Yesterday I posed a question, lifted from Simon Singh's book "Fermat's Last Theorem". The puzzle was related to Game Theory, which uses Mathematics to explain how people play games. Using Game Theory could give competitors (or enemies) an edge when playing (or waging war).
The answer to the query posed is:
Mr Black's options are:
"First, Mr Black could aim at Mr Grey. If he is successful, the next shot would be taken by Mr White. Mr White has only one opponent left. Mr Black, and as Mr White is a perfect shot then Mr Black is a dead man.
A better option is for Mr Black to aim at Mr White. If he is successful, then the next shot will be taken by Mr Grey. Mr Grey hits his target only two times out of three and so there is a chance that Mr Black will survive to fire back at Mr Grey and possibly win the truel.
It appears that the second option is the strategy which Mr Black should adopt. However, there is a third and even better option. Mr Black could aim into the air. Mr Grey has the next shot and he will aim at Mr White, because he is the more dangerous opponent. If Mr White survives then he will aim at Mr Grey because he is the more dangerous opponent. By aiming into the air, Mr Black is allowing Mr Grey to eliminate Mr White or vice versa.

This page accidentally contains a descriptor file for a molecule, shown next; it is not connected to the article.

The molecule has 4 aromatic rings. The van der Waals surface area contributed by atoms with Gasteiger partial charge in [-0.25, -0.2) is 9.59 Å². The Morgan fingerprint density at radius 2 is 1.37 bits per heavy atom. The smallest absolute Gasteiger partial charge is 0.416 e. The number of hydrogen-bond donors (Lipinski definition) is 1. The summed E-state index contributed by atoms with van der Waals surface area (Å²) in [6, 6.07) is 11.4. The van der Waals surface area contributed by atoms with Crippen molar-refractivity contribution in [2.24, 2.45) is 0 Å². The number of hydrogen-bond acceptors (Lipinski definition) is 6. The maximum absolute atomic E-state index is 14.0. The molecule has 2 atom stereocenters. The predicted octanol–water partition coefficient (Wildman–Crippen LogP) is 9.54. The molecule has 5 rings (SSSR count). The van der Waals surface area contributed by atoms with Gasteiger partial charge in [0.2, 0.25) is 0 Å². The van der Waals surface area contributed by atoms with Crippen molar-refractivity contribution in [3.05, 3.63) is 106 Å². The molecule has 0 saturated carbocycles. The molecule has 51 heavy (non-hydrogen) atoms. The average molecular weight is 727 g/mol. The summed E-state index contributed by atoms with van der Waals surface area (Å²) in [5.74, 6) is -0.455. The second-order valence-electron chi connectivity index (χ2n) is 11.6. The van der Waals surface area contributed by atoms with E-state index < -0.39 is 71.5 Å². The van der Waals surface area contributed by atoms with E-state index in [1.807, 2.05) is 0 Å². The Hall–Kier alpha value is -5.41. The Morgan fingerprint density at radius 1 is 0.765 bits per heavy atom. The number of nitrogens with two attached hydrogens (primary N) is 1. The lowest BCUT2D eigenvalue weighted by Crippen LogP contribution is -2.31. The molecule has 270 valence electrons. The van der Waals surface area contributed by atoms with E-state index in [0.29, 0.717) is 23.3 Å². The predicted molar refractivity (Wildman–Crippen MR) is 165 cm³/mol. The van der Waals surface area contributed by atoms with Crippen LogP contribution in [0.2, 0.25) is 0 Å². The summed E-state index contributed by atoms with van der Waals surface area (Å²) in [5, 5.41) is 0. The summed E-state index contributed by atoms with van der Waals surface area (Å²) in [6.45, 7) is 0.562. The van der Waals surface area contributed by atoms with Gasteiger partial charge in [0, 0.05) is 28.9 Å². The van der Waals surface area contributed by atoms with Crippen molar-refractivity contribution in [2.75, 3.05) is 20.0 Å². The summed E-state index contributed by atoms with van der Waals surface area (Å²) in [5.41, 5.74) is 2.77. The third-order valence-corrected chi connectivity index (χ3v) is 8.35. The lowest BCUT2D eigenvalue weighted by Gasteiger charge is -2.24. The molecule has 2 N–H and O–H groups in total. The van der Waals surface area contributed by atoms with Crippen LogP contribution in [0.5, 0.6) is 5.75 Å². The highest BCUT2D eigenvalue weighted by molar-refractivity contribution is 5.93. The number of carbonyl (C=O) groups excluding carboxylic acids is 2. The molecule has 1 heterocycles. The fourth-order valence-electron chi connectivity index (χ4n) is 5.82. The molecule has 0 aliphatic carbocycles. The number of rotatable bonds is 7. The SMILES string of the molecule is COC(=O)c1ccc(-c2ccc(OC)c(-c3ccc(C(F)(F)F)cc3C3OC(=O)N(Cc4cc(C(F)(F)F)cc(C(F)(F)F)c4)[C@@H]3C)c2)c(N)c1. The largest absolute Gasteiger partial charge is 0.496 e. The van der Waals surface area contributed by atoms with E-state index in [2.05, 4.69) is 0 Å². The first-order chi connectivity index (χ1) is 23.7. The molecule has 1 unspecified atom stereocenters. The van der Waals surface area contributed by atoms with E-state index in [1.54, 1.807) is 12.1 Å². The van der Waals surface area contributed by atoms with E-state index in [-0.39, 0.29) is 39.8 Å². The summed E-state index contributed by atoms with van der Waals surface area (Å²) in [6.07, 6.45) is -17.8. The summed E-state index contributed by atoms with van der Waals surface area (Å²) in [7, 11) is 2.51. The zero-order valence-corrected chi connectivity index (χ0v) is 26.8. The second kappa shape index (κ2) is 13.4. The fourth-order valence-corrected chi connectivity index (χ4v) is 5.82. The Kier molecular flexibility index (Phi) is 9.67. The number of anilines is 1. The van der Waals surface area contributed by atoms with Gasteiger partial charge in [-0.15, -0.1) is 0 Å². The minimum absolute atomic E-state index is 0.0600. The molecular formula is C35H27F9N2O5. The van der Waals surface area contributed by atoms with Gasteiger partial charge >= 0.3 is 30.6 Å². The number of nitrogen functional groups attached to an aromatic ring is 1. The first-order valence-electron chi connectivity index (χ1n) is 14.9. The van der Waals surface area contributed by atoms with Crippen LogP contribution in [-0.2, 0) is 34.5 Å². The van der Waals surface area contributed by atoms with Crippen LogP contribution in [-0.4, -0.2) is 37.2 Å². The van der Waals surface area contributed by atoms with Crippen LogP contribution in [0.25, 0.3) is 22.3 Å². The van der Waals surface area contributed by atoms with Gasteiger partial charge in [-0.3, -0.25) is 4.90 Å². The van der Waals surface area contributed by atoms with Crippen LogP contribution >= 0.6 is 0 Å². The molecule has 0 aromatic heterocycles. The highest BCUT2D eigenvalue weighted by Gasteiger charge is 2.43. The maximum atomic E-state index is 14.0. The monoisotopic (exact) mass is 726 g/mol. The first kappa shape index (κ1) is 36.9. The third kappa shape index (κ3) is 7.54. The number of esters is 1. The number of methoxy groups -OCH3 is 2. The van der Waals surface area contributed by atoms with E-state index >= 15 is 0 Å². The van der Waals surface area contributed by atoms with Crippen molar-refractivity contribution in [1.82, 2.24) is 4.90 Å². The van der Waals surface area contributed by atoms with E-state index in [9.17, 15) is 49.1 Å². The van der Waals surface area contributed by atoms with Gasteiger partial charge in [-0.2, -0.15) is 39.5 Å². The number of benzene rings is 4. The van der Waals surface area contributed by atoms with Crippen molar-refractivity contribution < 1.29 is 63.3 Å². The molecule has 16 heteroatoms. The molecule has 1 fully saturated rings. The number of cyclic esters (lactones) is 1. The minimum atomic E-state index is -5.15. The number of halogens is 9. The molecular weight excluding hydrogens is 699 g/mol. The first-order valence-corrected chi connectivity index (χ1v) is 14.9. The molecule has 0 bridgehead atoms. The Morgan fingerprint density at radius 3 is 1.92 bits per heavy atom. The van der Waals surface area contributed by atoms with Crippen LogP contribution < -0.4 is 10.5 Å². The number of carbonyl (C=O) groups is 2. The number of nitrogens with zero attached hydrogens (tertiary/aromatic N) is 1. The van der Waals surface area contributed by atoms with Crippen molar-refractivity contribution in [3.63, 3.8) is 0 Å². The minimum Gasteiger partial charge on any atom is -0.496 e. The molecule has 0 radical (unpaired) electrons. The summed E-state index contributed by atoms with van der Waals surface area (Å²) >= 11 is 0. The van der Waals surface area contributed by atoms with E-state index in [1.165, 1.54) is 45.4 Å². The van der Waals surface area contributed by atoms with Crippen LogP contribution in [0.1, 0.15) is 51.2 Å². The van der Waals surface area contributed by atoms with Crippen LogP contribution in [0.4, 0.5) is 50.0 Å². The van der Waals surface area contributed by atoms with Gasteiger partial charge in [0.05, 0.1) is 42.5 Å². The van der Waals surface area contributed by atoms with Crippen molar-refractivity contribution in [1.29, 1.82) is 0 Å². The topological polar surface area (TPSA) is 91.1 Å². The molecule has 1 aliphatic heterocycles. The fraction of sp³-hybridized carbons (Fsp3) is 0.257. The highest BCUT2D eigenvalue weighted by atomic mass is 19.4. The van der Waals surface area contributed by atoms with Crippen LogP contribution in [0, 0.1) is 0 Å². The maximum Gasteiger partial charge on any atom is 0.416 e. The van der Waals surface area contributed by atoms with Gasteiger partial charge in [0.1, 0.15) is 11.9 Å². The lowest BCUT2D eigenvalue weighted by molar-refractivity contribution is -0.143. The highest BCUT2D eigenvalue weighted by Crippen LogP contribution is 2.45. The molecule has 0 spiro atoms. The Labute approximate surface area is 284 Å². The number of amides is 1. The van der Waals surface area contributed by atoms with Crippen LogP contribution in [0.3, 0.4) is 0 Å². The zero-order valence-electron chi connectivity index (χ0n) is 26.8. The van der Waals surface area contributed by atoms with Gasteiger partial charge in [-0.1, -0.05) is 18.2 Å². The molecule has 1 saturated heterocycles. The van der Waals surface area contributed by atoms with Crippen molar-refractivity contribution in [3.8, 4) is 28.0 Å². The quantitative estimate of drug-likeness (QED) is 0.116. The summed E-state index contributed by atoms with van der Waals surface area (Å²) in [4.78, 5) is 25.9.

This is Mr Black's best strategy. Eventually Mr Grey or Mr White will die and then Mr Black will aim at whoever survives. Mr Black has manipulated the situation so that, instead of having the first shot in a truel, he has first shot in a duel."
So, did you get it right?...
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